Summer Fun Checklist: Kids Edition

May 14, 2018

Warm weather has arrived, and with so many fun activities for kids and families to enjoy in Prospect Park, you can spend all summer enjoying Brooklyn’s Backyard. Here is our checklist for must-do activities this summer:

  1. Visit the LeFrak Center at Lakeside: You’ll need to plan more than one visit to enjoy all the fun activities that Lakeside has to offer. Try roller skating, biking and boating for all ages, or it it’s too hot, run around in the jets on the Splash Pad, the park’s largest water play area, opening Memorial Day weekend.  
  2. Explore Nature with Pop-Up Audubon: From May through September, enjoy nature programs while exploring the Park with the Alliance’s Pop-Up Audubon program, made possible through the generous support of ConEdison and the Brooke Astor Fund for New York City, which takes place in different natural areas throughout the Park. Featured topics this summer include Radical Raptors, Climate Clues, Incredible Invertebrates and the Macy’s Fishing Clinic.
  3. Attend a Concert: The BRIC Celebrate Brooklyn! Festival is back in Prospect Park. In 2018, the festival celebrates its 40th season with 31 performances, running from June 5–August 11, including a free family concert featuring Los Lobos on June 10.
  4. Visit All the Playgrounds: Believe it or not, Prospect Park is home to seven playgrounds! Located throughout the Park, they offer children engaging opportunities for safe and imaginative play. Don’t miss the Zucker Natural Exploration Area, named the Best of New York by New York Magazine.
  5. Ride the Carousel: Located in the Park’s Children’s Corner, the Carousel is one of the Park’s most popular attractions for visitors of all ages. Its 53 magnificent horses ride alongside a lion, a giraffe, a deer and two dragon-pulled chariots. And you can book a birthday party at the Carousel to boot!
  6. See a Summer Movie: Pack a picnic and head to Prospect Park, because summer movies are returning to Prospect Park’s Long Meadow for four Wednesdays in July and August! A Summer Movie Under the Stars series, presented by Brooklyn Borough President Eric L. Adams and Prospect Park Alliance in partnership with Brooklyn’s Nitehawk Cinema, brings free family-friendly movies to Brooklyn’s Backyard. Enjoy screenings of Alice and Wonderland, Space Jam and more.
  7. Travel Back in Time: See how Brooklynites lived way back when! Built by a Dutch family in the 18th-century, the Lefferts Historic House features a working garden, historic artifacts, period rooms and exhibits. Kids can play with traditional tools, toys and games and engage in historic activities.
  8. Bite into a Breakfast Taco: Everybody loves a taco, and you can pick up an authentic, Austin-style breakfast taco seven days a week at King David Tacos, located at Grand Army Plaza.

Enjoy Fall Migration in Prospect Park

September 19, 2016

With more than 250 species of birds spotted in Prospect Park each year, bird watching is one of the more tranquil ways to enjoy the Park, and this month is the start of the peak season for fall migration. The Park’s location along the Atlantic Flyway led to its destination as an Important Bird Area by the National Audubon Society, and the creation of the Prospect Park Audubon Center, where the Prospect Park Alliance offers bird watching activities throughout the year, including walks led by the Brooklyn Bird Club.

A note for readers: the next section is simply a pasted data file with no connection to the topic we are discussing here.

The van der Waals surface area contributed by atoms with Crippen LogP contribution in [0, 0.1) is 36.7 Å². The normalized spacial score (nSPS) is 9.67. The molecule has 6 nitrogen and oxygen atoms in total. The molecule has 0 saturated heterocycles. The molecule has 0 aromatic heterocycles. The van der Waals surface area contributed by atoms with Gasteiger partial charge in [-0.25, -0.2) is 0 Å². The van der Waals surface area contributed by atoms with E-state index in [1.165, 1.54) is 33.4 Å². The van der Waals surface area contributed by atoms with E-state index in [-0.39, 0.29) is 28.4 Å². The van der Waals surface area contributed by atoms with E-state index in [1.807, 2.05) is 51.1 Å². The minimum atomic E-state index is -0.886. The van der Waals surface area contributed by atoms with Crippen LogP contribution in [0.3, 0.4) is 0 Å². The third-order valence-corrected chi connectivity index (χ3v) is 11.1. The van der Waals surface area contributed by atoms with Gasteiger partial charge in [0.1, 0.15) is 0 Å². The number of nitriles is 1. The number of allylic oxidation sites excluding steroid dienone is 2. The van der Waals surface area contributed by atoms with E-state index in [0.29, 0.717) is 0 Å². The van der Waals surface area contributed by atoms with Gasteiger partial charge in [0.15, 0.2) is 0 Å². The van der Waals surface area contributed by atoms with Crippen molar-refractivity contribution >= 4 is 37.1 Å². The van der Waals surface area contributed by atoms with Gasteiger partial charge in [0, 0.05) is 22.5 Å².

With a pair of binoculars, a bird guide and an adventurous spirit, take a stroll through Prospect Park and try to spot the wide variety of southbound birds, such as the aptly named Yellow-Rumped Warbler (pictured above), which begins to migrate through Prospect Park in mid-September. Download the new Prospect Park App to take our bird watching challenge and see how many birds you can spot throughout the Park.

Alliance Supervising Educator Steven Wong, who organizes activities at the Audubon Center, recommends some of the top spots in the Park for bird watching, including Lookout Hill, the Peninsula, the Ravine and the Lake, and the Alliance visits many of these areas during its free bird watching walks.

“We offer nature walks on Thursdays and Fridays at the Audubon Center until the end of December,” said Wong. “We also offer an introduction to bird watching through out Pop-Up Audubon program, which runs on the weekends until the end of October, and one of themes this month is Radical Raptors. All of our programs are free and we provide binoculars and bird guides.”

Visit the Prospect Park Alliance bird watching page for the latest events, and also a map with top birding locations.

c. Virginia Freire

Experience Brooklyn’s Wild Side

May 13, 2016

On May 22, join the Prospect Park Alliance and Audubon New York for the last program in the series Living Water Explorations at Prospect Park. Open to adults 18 and over, this is a hands-on workshop by the Lullwater, dipping for snails, leeches and dragon fly nymphs! Water testing kits and pond dip nets will be provided. Space is limited and pre-registration is required. Register today!

This special series of environmental education programs for Brooklyn residents, which took place this spring, builds off the Alliance’s long relationship with Audubon New York—in 2000 the Alliance and Audubon partnered to establish the first urban-area Audubon Center in the nation. Funded through the Office of the New York State Attorney General and the New York State Department of Environmental Conservation through the Greenpoint Community Environmental Fund, the program series explores the community of Greenpoint and Prospect Park (all of Brooklyn’s backyard!) to discover the variety of wildlife that flourishes in the borough.

Register Today!

c. Tom Stephenson

The Painted Bunting: Flocking to the Park

December 15, 2015

This month, you may have noticed the influx of binocular-wielding, camera-toting bird lovers in the vicinity of the LeFrak Center at Lakeside searching for a rare and magnificent bird called the painted bunting, otherwise known as the bird that broke the Internet. This migratory member of the cardinal family is the first of his kind to be seen in Brooklyn in years, and has generated a significant amount of buzz thanks to his polychromatic plumage.